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Tuesday, Oct 21, 2014
AP Florida

Parasailing crash survivor learning to live again


Published:

HUNTINGTON — An Indiana teenager who survived a horrific parasailing crash in Florida that was captured on home video says she’s staying positive as she relearns how to do basic tasks and deals with pain from her injuries.

Alexis Fairchild, 17, of Huntington and friend Sidney Good of Roanoke were critically injured last July when a rope tethering them to a boat snapped and strong winds slammed them into a condominium building, a power line and a parked car at Panama City Beach.

The Coast Guard said severe weather and the boat’s proximity to shore were major factors in the accident.

Fairchild told the “Today” show Thursday that she remembers almost everything about the crash that left her with broken bones in her spine, a skull fracture and a brain injury.

She’s undergone multiple surgeries and has had to relearn basic tasks such as how to brush her teeth. She’s reading at a fourth-grade level and attends an alternative school.

“My life was pretty much ripped away from me and I’m just relearning everything. Of course I’m sad all the time, but that doesn’t mean I have to show it,” she said. “My parents see a lot of the hurt and the pain but outside of my house, I’m happy.”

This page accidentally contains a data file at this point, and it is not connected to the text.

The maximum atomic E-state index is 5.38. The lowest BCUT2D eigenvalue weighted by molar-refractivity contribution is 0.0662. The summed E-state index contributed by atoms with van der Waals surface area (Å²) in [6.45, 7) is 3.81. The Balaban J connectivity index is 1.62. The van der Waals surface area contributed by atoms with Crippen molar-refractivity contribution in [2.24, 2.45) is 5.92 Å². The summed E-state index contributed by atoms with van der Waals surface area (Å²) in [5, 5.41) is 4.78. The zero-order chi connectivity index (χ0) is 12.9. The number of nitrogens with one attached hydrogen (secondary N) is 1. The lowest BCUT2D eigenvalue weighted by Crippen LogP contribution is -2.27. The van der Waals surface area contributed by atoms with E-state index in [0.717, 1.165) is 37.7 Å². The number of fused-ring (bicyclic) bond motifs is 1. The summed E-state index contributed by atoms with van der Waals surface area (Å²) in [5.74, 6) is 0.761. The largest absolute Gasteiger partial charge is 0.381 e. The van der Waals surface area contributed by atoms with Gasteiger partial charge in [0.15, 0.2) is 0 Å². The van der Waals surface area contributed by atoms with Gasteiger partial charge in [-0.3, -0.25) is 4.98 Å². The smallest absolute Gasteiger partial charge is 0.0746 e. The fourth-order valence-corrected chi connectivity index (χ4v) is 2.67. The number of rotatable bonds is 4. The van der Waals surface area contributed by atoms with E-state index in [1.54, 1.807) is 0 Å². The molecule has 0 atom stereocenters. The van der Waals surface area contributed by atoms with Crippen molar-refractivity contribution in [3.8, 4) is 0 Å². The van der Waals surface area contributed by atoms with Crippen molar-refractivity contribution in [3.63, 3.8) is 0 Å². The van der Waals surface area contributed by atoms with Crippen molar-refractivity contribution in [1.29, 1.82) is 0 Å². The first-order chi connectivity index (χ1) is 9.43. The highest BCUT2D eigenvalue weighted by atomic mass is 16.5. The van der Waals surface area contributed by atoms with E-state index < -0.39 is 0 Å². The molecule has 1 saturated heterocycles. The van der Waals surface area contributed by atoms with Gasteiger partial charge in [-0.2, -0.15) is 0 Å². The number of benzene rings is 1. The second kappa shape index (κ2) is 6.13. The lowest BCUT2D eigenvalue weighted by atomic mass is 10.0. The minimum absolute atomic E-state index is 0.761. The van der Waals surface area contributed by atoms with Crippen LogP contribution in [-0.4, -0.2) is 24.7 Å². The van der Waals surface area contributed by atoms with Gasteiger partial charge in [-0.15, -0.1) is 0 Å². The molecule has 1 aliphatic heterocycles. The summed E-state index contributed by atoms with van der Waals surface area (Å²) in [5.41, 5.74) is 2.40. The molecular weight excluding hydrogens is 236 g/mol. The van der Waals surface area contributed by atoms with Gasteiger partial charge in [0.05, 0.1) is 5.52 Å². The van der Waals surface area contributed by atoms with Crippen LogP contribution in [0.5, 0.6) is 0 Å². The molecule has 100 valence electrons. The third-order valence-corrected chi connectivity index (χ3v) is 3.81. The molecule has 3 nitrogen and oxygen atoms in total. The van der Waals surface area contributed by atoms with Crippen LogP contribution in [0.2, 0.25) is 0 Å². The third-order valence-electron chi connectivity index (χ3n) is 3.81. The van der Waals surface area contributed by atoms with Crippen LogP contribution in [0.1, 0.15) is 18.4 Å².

Doctors feared she’d never walk again, but today Fairchild can walk slowly and has seen her balance improve. She still has significant pain, especially in her back.

She said she still has nightmares about the accident.

“I think it’s because I remember so much,” she said. “I don’t go into deep sleep. It’s like my mind doesn’t allow me to shut off.”

Fairchild said she has never seen the video of the crash and doesn’t plan to.

“I mean, I lived it,” she said.

Instead, she’s staying focused on her recovery.

“I would love to be able to graduate and walk with my class. If I don’t graduate that’s fine, but I want to be able to walk with my class that I grew up with,” she said.

Her parents, who have sued the parasailing company, say they are impressed by their daughter’s determination and outlook.

“I knew she was tough, but not this tough,” Mike Fairchild said.

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